What is Arc Flash? Arc Flash is the result of a rapid release of energy due to an arcing fault between a phase bus bar and another phase bus bar, neutral or a ground. During an arc fault the air is the conductor. Arc faults are generally limited to systems where the bus voltage is in excess of 120 volts. Lower voltage levels normally will not sustain an arc. An arc fault is similar to the arc obtained during electric welding and the fault has to be manually started by something creating the path of conduction or a failure such as a breakdown in insulation. Unlike electrical shock an arc fault may cause fatal or severe burns thru the dangerous release of radiant heat (up to 35,000F degrees) to people up to 10 feet away. The vaporization of metal and heating of the air creates blast pressures that can result in hearing loss and the spray of molten metal covers a wide area.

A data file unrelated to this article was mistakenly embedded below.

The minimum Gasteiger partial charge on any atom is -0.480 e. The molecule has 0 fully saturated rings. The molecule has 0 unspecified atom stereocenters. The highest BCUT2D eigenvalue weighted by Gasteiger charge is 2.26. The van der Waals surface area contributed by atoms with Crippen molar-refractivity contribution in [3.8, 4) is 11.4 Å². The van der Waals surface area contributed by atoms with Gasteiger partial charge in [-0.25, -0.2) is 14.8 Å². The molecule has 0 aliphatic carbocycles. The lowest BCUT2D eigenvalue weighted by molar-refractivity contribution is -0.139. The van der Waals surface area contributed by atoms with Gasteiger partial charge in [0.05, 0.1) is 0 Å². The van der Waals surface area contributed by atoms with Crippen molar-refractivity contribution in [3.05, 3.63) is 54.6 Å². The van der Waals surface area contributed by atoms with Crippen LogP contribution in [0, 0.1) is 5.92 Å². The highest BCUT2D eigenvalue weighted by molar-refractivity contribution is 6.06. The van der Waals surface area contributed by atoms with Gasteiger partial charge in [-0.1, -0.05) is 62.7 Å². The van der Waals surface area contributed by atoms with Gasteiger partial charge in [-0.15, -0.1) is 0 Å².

How often does this occur? Capschell Inc.; a Chicago based research firm that specializes in preventing workplace injuries and death reports that 5 to 10 arc flash explosions occur in electrical equipment in the US every day. The Census of Fatal Injuries noted 548 employees died from the causes of electrical current exposure out of 6588 work related fatalities nationwide which is about 8-1/2%.
KTA can efficiently survey the facility and collect the necessary data to develop accurate power riser diagrams, utilize SKM software to perform the short circuit, breaker coordination and arc flash hazard analysis and provide and apply the safety labeling. If requested KTA can also provide the training for the employer’s staff electricians advising them of the hazards, the labels and how to properly prepare for working within a hazard boundary (see proposed course syllabus). Additionally, KTA can furnish the PPE equipment packages which include the protective clothing.